Introduction: Design as Cultural History
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Until the end of the nineteenth century, American theatrical design was largely the province of unknown craftsmen. While audiences understood that individuals worked behind the scenes to create stage decors, they would not have been able to identify them in the same way as they would artists who displayed in galleries and museums. The repetition of decorative scenic backdrops and bourgeois drawing rooms seen on Broadway stages gained little notice in a national theatre culture that defined artistry as the domain of actors and, occasionally, play-wrights. But as the United States entered a new century, artists promoting a “New Stagecraft” announced their presence and proclaimed their intent to reform the American theatre. Using aesthetic theories and techniques they observed in avant-garde European theatres, these designers (no longer mere “decorators”) became leaders in America’s commercial and nonprofit theatres, prompting audiences to reimagine the potential of a modern theatre freed from painterly decor and drawing room replicas. Inspired by modern painters—Cezanne, Van Gogh, Duchamp—and modern theorists of the stage like Adolph Appia (1862–1928) and Edward Gordon Craig (1872–1966), they developed a new visual language to express a subjective world of emotions below the surface; they experimented with the stage, framing actors’ bodies against abstract shapes; they focused electric light to define performers’ bodies and bathe the stage in color.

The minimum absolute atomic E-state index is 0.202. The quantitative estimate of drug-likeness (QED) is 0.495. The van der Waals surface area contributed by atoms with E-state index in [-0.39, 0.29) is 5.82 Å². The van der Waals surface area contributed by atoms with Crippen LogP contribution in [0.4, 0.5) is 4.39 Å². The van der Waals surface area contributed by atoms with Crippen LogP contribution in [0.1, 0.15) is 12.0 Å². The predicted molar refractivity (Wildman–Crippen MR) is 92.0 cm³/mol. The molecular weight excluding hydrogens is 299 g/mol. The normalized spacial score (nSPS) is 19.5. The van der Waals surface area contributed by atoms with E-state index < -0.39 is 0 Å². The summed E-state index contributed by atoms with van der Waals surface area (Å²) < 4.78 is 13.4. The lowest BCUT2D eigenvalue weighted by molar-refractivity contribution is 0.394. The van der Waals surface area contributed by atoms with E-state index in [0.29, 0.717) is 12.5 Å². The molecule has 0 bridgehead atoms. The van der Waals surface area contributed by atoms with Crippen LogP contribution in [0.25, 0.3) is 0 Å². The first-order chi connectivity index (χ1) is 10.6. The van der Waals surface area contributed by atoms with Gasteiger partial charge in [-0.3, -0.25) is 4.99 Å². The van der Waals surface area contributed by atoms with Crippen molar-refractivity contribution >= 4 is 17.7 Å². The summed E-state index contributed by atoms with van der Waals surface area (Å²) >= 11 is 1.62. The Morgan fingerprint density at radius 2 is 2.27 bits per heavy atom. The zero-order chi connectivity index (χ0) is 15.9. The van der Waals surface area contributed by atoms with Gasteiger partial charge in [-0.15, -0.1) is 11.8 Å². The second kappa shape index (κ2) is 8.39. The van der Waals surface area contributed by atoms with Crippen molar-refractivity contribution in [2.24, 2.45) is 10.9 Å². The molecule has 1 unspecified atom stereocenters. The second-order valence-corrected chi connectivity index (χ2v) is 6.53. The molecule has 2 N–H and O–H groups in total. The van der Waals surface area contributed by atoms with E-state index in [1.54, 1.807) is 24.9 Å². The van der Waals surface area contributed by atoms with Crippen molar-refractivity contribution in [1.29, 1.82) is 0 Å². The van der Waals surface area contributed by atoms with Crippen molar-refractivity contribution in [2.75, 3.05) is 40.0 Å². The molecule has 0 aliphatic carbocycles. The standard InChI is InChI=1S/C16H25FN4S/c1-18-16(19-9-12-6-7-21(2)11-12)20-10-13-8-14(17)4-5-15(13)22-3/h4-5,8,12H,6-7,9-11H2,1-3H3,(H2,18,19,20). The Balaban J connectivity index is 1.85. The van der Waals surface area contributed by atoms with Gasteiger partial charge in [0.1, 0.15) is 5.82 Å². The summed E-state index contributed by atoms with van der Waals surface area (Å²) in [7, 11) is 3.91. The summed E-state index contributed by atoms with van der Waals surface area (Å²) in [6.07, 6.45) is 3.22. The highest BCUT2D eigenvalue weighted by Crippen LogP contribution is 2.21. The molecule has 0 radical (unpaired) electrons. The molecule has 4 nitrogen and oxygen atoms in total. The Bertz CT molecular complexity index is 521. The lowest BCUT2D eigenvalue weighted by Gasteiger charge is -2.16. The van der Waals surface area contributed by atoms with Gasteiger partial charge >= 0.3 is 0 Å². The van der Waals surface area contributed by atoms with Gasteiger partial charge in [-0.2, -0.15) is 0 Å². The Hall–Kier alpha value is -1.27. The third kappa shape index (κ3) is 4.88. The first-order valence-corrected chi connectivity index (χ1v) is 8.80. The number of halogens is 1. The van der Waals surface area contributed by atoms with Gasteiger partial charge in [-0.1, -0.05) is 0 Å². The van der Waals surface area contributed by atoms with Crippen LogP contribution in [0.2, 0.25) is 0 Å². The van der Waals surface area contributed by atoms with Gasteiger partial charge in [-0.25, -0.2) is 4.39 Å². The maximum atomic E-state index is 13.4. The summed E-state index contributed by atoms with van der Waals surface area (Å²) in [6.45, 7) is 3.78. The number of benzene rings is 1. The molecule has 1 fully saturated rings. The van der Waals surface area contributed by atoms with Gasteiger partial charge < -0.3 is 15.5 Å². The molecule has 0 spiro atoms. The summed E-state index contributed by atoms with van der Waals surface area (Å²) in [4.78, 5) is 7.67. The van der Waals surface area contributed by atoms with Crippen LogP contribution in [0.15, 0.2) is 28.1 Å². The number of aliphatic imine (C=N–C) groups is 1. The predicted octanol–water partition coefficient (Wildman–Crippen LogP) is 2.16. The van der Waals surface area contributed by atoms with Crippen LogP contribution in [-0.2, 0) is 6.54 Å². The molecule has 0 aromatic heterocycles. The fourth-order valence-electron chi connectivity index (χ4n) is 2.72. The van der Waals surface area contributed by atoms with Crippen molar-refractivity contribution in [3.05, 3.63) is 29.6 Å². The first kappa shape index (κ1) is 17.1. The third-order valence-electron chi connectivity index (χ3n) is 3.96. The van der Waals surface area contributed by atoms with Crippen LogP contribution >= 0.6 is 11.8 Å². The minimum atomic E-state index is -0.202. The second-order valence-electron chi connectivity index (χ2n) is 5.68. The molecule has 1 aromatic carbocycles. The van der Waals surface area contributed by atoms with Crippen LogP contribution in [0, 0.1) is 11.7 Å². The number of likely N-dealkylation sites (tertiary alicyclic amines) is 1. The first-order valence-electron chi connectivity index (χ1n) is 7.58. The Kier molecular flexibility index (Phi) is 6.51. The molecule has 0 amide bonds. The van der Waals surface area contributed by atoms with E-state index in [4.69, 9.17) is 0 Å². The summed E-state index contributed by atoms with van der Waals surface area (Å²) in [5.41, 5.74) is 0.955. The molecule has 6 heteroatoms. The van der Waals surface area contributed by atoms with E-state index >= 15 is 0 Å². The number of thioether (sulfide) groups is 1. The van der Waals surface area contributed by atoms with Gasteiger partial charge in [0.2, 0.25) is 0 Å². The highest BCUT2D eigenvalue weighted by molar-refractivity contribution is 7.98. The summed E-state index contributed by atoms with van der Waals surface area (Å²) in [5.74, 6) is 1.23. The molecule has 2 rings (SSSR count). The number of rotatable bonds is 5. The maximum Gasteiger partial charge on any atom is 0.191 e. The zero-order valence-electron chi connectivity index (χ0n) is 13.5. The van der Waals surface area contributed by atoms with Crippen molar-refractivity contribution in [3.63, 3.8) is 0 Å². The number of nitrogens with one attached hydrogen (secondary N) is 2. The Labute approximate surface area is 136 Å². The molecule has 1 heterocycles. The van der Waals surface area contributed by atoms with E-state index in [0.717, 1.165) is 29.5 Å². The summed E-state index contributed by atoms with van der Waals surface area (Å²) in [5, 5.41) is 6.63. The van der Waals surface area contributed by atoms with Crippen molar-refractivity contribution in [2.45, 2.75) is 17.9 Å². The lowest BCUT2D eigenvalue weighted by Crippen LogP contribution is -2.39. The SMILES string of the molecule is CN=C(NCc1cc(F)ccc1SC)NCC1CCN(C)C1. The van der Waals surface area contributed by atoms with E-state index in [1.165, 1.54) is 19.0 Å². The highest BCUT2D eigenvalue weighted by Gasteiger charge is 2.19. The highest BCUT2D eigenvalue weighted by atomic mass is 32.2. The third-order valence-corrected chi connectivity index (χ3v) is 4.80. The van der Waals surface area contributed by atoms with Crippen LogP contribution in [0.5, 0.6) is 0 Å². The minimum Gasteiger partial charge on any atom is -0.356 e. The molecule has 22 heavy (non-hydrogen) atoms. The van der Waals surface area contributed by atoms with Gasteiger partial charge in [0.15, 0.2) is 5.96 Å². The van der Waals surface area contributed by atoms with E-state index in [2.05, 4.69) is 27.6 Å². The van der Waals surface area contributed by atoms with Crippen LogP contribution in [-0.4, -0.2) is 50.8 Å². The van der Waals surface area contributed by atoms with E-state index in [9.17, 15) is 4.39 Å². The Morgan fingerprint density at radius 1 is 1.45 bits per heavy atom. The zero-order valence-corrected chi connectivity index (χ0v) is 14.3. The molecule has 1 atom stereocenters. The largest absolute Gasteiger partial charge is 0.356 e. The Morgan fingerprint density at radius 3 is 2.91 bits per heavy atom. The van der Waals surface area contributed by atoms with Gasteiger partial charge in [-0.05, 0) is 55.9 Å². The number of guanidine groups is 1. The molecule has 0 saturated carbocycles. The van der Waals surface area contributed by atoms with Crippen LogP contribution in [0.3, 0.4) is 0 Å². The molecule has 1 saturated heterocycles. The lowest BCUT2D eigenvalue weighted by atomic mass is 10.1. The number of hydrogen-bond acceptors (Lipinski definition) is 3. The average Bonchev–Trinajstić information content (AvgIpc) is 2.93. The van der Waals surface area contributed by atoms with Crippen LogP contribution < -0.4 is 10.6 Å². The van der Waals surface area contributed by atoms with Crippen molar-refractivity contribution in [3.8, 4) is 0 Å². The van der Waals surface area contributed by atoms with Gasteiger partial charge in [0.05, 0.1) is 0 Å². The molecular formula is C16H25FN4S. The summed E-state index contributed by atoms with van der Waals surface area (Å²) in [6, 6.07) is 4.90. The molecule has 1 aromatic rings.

KeywordsDesign Profession Material Practice Modern Artist American Theatre American Artist
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